Abstract: Television has a history of airing programs that describe and instruct on how to cook at home. The Food Network is a provider of such content, however the actual programming featuring food preparation for the home chef has been declining in recent years. In this work, the authors have taken a sample of programs and used it to deconstruct what shows are aired, and what the aired shows tells us about how network programmers perceive their audience.
The Food Network (FoodTV) constitutes a cable channel which broadcasts television (TV) shows catering to food. As with any network, it broadcasts a range of programming. At FoodTV’s conception in 1993, they featured cooking shows heavily where a chef cooked meals and gave a description of how to recreate the dish in a home setting. This tradition continued over the course of the 1990’s but began to change in the late 1990’s and early 2000’s to reflect the changes in television.
The change that swept the networks was of course reality TV. The global popularity of iconic programs such as Survivor and Big Brother spawned generations of reality TV that continue in current programming. FoodTV incorporated reality TV to adapt itself to modern programming and began broadcasting increased reality content. One notable example is this of Iron Chef
Like FoodTV, Iron Chef (a Japanese reality cooking competition) was first broadcast in 1993. Iron Chef found it’s way onto North American boradcasting with an English dub and gained traction as a cult favourite for it’s camp style and exotic fare (umeboshi, shark fin, eel farts, and other ingredients not common to North Americans). Although Iron Chef ended it’s run in 1999, countries around the world including the USA produced their own version of Iron Chef. Many shows now replicate this style of competition cooking featuring set time limits and ingredients. This is not to say it is the only reality TV featured on FoodTV. The network has aimed to appeal to a mass audience with a mix of reality TV ranging from competition to restaurant reviews and cultural exploration via food.
The range of shows now broadcast on FoodTV is not necessarily a reflection of the audience, but is most certainly a reflection of how executives and network programmers see their audience. To this end, we aim to display a snapshot of current FoodTV programming. The authors hypothesize that FoodTV now airs a disproportionate amount of reality TV in relation to cooking shows. The authors also feel that this is detrimental in general to viewership owing to the repetitiveness of shows aired.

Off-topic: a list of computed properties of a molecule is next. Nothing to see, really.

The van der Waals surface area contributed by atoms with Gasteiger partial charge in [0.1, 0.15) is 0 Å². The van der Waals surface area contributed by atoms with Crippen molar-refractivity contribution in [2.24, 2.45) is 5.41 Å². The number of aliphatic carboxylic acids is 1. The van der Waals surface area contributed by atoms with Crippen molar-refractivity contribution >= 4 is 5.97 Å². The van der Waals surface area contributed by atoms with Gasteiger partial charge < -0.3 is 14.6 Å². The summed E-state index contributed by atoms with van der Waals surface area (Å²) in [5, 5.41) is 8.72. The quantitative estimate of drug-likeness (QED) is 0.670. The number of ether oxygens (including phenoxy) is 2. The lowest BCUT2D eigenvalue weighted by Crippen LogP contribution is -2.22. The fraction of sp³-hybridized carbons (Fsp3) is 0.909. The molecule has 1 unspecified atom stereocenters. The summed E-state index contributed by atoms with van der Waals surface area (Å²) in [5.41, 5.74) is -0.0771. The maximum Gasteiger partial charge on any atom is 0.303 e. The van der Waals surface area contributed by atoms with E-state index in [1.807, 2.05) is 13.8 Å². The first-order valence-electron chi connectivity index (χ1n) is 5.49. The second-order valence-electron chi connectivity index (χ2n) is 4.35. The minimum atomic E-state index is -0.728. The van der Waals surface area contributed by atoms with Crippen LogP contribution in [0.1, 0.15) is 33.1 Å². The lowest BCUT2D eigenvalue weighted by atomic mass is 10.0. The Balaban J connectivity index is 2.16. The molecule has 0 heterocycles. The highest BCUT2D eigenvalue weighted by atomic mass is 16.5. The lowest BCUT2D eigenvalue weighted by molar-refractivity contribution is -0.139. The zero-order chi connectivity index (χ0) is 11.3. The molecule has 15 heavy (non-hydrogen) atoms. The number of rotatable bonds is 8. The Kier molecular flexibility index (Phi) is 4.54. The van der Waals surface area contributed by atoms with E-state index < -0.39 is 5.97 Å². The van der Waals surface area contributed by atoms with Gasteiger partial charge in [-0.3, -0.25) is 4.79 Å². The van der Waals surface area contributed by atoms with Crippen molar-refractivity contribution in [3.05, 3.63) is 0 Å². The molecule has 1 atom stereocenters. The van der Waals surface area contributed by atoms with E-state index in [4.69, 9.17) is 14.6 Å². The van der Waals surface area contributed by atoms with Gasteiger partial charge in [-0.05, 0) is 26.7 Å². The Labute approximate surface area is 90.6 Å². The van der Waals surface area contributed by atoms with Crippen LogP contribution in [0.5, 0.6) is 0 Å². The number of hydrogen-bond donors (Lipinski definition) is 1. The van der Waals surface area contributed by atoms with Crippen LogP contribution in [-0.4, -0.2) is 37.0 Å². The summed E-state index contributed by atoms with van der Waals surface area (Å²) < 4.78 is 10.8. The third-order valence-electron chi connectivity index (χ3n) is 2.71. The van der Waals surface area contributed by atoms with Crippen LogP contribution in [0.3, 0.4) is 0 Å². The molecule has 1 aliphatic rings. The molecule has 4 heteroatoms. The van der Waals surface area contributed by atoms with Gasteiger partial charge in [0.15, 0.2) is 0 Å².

To ascertain the content of programming on FoodTV, the authors began by classifying programs into either “Cooking” or “Reality” as defined as follows:
“Cooking” shows aim to impart knowledge directly to the audience on how to cook food products and create meals. They will contain recipes with specific quantifiable values of all ingredients (cups, tablespoons, number and size of product e.g. 2 large potatoes, pinch, pound, etc) and a protocol which may vary in detail dictating how to combine the ingredients to create the desired finished product (“Add 1tsp salt and 1tbsp sugar to the dry ingredients and sift together.”). The amount of recipes may range from one to ten depending on the show and the amount of detail imparted per recipe. Secondary goals of a Cooking show are to teach skills and background knowledge which may be helpful in future meal preparations. This includes but is not limited to products to use/buy, flavour pairings, decoration, and technical skills.
“Reality” shows aim to impart entertainment as a primary goal. They will not contain complete recipes. This may mean ingredients are purposely left out (“This is my secret ingredient! I can’t share what it is!”), methods are deliberately obscured (“I can’t tell you how we get the mac and cheese into the chicken wing, it’s a secret.”) or completely glossed over (“I created a braising liquid, then finished my prep work and made this dish.”), or that the recipe may be meant only for demonstrative purposes and is not meant for the home cook (“Then we put the fructose mix into our 5kg mixing barrel and pump through maltodextrin before putting it through the high pressure extruder/fryer.”). Multiple recipes may be shown in a reality show, but none will provide enough information to recreate the food shown. Secondary goals of a Reality show are to spotlight different food-related establishments and notable chefs, entertain via competitions, or investigate a particular food culture, or practice.
The authors used publicly available information regarding aired programming from the Canadian FoodTV network (http://www.foodnetwork.ca/) for the period of April 21st 2013 00:00 EST to April 27th 2013 23:30 EST. Listed shows were categorized as Cooking or Reality based on matching criteria to the above indicators. Shows were then compared based on type (Reality vs Cooking), and air time to establish results.
FoodTV airs a large majority of Reality shows